Q:

“What are your thoughts on adding silica to lotions and other skin care products? Does it actually improve skin or nail health? What medium is best to add to homemade recipes (thick dropper products or more watery products)? Can I massage silica into my nail, same as oil, for added benefit?

Currently I take a liquid silica supplement but was reading of lotions with silica and am not sure which products would be most effective. I’m thinking silica or natural ingredients that contain silica.

I’m trying to get thicker, less brittle nails and overall healthier feeling skin. If I can use silica on my face and neck, I’d like to achieve less sensitive and healthier feeling skin. Thanks!”

-Elise

A:

Hi and thanks Elise for the question!

There are different kinds of silicon used in cosmetics: some are synthetic, others are natural but lab derived, and there are also completely natural ingredients that are rich in silica.

Silica (also known as silicon dioxide) is a powder that is often used in products such as mineral makeup. Silica is a natural chemical compound that is an oxide of silicon. Some examples of natural silica are quartz, glass, and sand. Silica powder is processed in the lab so that it is suitable for cosmetic use. It is primarily used as an oil absorbent, to improve the glide or slip of a product, and it helps the skin look flawless (in other words, it scatters light, which softens the look of fine lines. But to my knowledge there is no evidence that silica powder actually improves the skin’s health). Many people use the pure powder as a setting or finishing powder for their mineral makeup. Many mineral makeup formulators add it to their products.

As far as I know and from what I have seen in other lines, silica powder isn’t usually added to lotions. However, it is found in small amounts in some liquid mineral makeup brands (liquid mineral makeup is essentially powdered mineral makeup mixed in a cream or lotion base). A few people recommend adding silica powder to butters to make them feel less oily (but a lot of the time, other absorbents are added to butters instead of silica). A very few companies make natural based liquid primers which contains silica powder. I have seen one company actually add it to their lotion. If you add silica to lotions or butters, I would start with ¼ to ½ teaspoon of silica to 4 oz of butters or lotions, and see how that comes out. Then you can add more if needed or less in your next batch.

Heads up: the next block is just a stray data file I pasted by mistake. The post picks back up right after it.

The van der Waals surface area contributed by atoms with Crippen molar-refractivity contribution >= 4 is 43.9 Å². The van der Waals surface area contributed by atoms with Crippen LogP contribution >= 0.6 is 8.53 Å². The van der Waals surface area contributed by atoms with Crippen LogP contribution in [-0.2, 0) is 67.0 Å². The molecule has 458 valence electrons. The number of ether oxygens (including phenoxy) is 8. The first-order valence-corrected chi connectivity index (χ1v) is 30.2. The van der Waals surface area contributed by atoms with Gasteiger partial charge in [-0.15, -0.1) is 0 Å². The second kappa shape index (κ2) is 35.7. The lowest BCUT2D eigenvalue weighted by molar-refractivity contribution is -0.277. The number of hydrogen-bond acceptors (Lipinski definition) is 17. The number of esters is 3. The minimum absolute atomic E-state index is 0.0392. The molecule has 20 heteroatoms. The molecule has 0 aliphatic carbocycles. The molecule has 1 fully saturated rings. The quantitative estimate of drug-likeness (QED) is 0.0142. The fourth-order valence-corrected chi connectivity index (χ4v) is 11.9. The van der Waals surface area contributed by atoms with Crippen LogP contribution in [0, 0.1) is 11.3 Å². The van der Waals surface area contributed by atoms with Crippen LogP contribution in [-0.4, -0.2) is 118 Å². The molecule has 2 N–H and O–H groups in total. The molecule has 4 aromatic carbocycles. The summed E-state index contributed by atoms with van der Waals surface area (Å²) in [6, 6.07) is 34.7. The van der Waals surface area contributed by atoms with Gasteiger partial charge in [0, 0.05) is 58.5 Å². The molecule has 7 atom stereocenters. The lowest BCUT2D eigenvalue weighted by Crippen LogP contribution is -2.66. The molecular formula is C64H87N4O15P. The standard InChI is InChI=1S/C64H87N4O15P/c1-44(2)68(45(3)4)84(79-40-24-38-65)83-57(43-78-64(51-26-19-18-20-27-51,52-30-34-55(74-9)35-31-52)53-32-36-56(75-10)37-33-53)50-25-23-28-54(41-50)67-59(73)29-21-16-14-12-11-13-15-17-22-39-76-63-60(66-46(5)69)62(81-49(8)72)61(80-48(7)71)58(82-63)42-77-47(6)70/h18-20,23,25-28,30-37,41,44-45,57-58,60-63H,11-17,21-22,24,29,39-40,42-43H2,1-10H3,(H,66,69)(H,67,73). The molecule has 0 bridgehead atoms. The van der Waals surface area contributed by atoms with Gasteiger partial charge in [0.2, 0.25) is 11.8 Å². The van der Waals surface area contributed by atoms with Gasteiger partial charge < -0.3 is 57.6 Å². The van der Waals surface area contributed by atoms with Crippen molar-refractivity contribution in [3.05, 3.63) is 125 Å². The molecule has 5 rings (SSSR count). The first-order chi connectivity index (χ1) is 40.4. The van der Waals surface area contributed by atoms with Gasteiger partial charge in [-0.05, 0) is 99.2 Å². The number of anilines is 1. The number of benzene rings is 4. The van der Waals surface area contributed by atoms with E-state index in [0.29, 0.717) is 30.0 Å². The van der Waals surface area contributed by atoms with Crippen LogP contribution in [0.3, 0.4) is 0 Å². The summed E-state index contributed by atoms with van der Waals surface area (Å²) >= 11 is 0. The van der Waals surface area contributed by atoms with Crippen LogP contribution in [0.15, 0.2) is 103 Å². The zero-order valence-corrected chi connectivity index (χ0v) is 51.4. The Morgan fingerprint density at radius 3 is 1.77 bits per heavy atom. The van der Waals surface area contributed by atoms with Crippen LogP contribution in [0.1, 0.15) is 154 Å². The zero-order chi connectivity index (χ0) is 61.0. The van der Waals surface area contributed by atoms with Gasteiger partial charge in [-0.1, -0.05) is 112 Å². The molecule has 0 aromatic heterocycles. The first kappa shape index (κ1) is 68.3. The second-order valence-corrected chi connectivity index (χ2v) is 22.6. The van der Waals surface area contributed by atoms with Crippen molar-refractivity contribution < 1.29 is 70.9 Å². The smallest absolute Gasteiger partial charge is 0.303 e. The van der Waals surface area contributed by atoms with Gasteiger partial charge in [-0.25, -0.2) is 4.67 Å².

Most of the time the synthetic version (silcones) is used in lotions and liquid primers. Silicones are human made polymers that are made with silicon. I have no experience with working with silicones, and I personally don’t use them. Most of them are usually relatively benign. I prefer not to use them since they are not natural—I am an all natural formulator–and when I tried them when I was younger they dried out my skin and broke me out. Most people have no issues with using them though. Many natural based formulators use silicones in their products.

For less brittle nails and overall healthier skin, I would recommend using natural ingredients that are rich in silica. These ingredients are high in silica and they are well known for helping the nails or the skin. However, it is the combination of natural chemical constitutes (and not just the silica) that improves the appearance of brittle nails and dull skin.

For the facial skin, you may want to try clay masks. Clays contain high percentages of silica; they are usually composed of 40% or more silica. Use a clay mask once or twice a week. Kaolin clay is an excellent clay for all skin types. For oily and blemished skin you may want to try bentonite clay. For mildly dry or dehydrated skin try rhassoul clay.

There are so many wonderful clays, I suggest trying an assortment of clays, and see which ones your skin likes best. Use clay masks 1-2 times a week. A few people like using clay based cleansers too.

Many plants are rich in silica. Horsetail is said to be one of the richest sources of silica in the plant kingdom. It is an astringent and it is recommended for irritated skin. It is used in ‘anti-aging’ skin care. Horsetail is a classic herbal remedy for nails too. I suggest making an herbal infused oil. You can use the infused oil as a nail treatment, and to seal in moisture for the facial skin (apply the horsetail infused oil to damp skin. The combination of a water rich ingredient plus the infused oil will moisturize your skin).

– Li


Li Wong ContributorPrivateContent
Owner , Expert Plant Alkemie
Li has over two decades of plant knowledge and experience! She is an aromatherapist (trained in clinical aromatherapy and advanced aromatic medicine), herbalist (trained in family, community, and clinical herbalism), natural perfumer, natural formulator, eco living writer, and environmental scientist/biologist.
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Li Wong ContributorPrivateContent
Owner , Expert Plant Alkemie
Li has over two decades of plant knowledge and experience! She is an aromatherapist (trained in clinical aromatherapy and advanced aromatic medicine), herbalist (trained in family, community, and clinical herbalism), natural perfumer, natural formulator, eco living writer, and environmental scientist/biologist.
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